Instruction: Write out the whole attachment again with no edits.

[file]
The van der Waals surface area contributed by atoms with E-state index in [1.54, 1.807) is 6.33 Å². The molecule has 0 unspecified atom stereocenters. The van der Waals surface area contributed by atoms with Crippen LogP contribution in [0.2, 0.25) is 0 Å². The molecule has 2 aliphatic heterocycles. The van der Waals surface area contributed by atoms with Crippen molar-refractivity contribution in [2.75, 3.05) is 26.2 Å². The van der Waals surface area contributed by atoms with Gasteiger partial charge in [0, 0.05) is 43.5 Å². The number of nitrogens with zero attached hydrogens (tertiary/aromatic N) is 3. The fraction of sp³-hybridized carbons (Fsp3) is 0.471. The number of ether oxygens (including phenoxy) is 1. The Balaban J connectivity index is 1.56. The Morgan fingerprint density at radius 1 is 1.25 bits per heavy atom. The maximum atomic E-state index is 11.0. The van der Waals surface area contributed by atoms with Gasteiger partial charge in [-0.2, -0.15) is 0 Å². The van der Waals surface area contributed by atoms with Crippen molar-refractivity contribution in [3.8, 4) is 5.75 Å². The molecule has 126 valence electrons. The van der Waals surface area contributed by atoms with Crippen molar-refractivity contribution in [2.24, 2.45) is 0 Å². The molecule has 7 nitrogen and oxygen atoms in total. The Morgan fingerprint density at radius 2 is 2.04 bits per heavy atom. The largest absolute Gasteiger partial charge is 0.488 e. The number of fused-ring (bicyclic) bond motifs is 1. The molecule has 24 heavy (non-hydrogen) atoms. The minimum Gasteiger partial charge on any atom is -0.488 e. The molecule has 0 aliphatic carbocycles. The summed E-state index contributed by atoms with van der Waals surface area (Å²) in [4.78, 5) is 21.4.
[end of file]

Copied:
The van der Waals surface area contributed by atoms with E-state index in [1.54, 1.807) is 6.33 Å². The molecule has 0 unspecified atom stereocenters. The van der Waals surface area contributed by atoms with Crippen LogP contribution in [0.2, 0.25) is 0 Å². The molecule has 2 aliphatic heterocycles. The van der Waals surface area contributed by atoms with Crippen molar-refractivity contribution in [2.75, 3.05) is 26.2 Å². The van der Waals surface area contributed by atoms with Gasteiger partial charge in [0, 0.05) is 43.5 Å². The number of nitrogens with zero attached hydrogens (tertiary/aromatic N) is 3. The fraction of sp³-hybridized carbons (Fsp3) is 0.471. The number of ether oxygens (including phenoxy) is 1. The Balaban J connectivity index is 1.56. The Morgan fingerprint density at radius 1 is 1.25 bits per heavy atom. The maximum atomic E-state index is 11.0. The van der Waals surface area contributed by atoms with Gasteiger partial charge in [-0.2, -0.15) is 0 Å². The van der Waals surface area contributed by atoms with Crippen molar-refractivity contribution in [3.8, 4) is 5.75 Å². The molecule has 126 valence electrons. The van der Waals surface area contributed by atoms with Crippen molar-refractivity contribution in [2.24, 2.45) is 0 Å². The molecule has 7 nitrogen and oxygen atoms in total. The Morgan fingerprint density at radius 2 is 2.04 bits per heavy atom. The largest absolute Gasteiger partial charge is 0.488 e. The number of fused-ring (bicyclic) bond motifs is 1. The molecule has 24 heavy (non-hydrogen) atoms. The minimum Gasteiger partial charge on any atom is -0.488 e. The molecule has 0 aliphatic carbocycles. The summed E-state index contributed by atoms with van der Waals surface area (Å²) in [4.78, 5) is 21.4.